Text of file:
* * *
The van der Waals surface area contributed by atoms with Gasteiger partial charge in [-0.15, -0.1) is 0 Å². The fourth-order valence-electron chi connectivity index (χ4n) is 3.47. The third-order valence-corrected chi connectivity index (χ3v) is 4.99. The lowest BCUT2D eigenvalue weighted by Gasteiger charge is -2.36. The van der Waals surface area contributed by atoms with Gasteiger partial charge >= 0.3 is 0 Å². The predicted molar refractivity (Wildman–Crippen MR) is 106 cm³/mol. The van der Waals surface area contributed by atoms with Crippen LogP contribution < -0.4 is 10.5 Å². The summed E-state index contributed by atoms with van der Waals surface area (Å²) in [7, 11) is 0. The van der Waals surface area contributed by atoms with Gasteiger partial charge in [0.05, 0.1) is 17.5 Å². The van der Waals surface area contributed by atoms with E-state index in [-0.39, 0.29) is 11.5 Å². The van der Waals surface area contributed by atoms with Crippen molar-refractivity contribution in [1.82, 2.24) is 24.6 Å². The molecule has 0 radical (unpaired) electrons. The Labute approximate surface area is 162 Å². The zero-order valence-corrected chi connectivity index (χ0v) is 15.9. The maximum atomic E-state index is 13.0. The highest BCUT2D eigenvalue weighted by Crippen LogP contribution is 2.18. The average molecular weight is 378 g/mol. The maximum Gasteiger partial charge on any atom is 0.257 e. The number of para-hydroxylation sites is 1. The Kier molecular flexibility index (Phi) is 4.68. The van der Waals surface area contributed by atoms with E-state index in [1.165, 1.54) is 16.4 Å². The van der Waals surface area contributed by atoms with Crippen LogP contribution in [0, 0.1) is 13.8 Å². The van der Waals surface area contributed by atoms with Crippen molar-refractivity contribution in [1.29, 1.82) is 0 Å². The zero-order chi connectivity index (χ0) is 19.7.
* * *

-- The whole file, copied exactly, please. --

The van der Waals surface area contributed by atoms with Gasteiger partial charge in [-0.15, -0.1) is 0 Å². The fourth-order valence-electron chi connectivity index (χ4n) is 3.47. The third-order valence-corrected chi connectivity index (χ3v) is 4.99. The lowest BCUT2D eigenvalue weighted by Gasteiger charge is -2.36. The van der Waals surface area contributed by atoms with Gasteiger partial charge >= 0.3 is 0 Å². The predicted molar refractivity (Wildman–Crippen MR) is 106 cm³/mol. The van der Waals surface area contributed by atoms with Crippen LogP contribution < -0.4 is 10.5 Å². The summed E-state index contributed by atoms with van der Waals surface area (Å²) in [7, 11) is 0. The van der Waals surface area contributed by atoms with Gasteiger partial charge in [0.05, 0.1) is 17.5 Å². The van der Waals surface area contributed by atoms with E-state index in [-0.39, 0.29) is 11.5 Å². The van der Waals surface area contributed by atoms with Crippen molar-refractivity contribution in [1.82, 2.24) is 24.6 Å². The molecule has 0 radical (unpaired) electrons. The Labute approximate surface area is 162 Å². The zero-order valence-corrected chi connectivity index (χ0v) is 15.9. The maximum atomic E-state index is 13.0. The highest BCUT2D eigenvalue weighted by Crippen LogP contribution is 2.18. The average molecular weight is 378 g/mol. The maximum Gasteiger partial charge on any atom is 0.257 e. The number of para-hydroxylation sites is 1. The Kier molecular flexibility index (Phi) is 4.68. The van der Waals surface area contributed by atoms with E-state index in [1.165, 1.54) is 16.4 Å². The van der Waals surface area contributed by atoms with Crippen LogP contribution in [0, 0.1) is 13.8 Å². The van der Waals surface area contributed by atoms with Crippen molar-refractivity contribution in [1.29, 1.82) is 0 Å². The zero-order chi connectivity index (χ0) is 19.7.